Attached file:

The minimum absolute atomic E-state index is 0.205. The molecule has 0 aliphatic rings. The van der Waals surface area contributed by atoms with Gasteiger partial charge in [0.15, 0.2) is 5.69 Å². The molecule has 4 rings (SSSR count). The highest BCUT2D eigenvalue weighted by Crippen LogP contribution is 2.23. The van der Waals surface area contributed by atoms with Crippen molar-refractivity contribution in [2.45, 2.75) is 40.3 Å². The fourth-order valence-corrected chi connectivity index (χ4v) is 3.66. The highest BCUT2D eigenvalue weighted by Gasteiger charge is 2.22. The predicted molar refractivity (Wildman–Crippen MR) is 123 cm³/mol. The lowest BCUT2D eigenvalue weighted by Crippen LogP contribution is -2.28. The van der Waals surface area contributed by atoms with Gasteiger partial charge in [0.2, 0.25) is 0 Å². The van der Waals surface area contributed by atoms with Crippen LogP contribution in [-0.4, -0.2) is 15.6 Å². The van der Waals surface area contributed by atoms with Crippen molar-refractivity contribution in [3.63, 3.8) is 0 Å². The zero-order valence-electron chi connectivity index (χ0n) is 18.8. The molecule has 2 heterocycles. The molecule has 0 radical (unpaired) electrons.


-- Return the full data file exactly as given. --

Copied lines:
The minimum absolute atomic E-state index is 0.205. The molecule has 0 aliphatic rings. The van der Waals surface area contributed by atoms with Gasteiger partial charge in [0.15, 0.2) is 5.69 Å². The molecule has 4 rings (SSSR count). The highest BCUT2D eigenvalue weighted by Crippen LogP contribution is 2.23. The van der Waals surface area contributed by atoms with Crippen molar-refractivity contribution in [2.45, 2.75) is 40.3 Å². The fourth-order valence-corrected chi connectivity index (χ4v) is 3.66. The highest BCUT2D eigenvalue weighted by Gasteiger charge is 2.22. The predicted molar refractivity (Wildman–Crippen MR) is 123 cm³/mol. The lowest BCUT2D eigenvalue weighted by Crippen LogP contribution is -2.28. The van der Waals surface area contributed by atoms with Gasteiger partial charge in [0.2, 0.25) is 0 Å². The van der Waals surface area contributed by atoms with Crippen LogP contribution in [-0.4, -0.2) is 15.6 Å². The van der Waals surface area contributed by atoms with Crippen molar-refractivity contribution in [3.63, 3.8) is 0 Å². The zero-order valence-electron chi connectivity index (χ0n) is 18.8. The molecule has 2 heterocycles. The molecule has 0 radical (unpaired) electrons.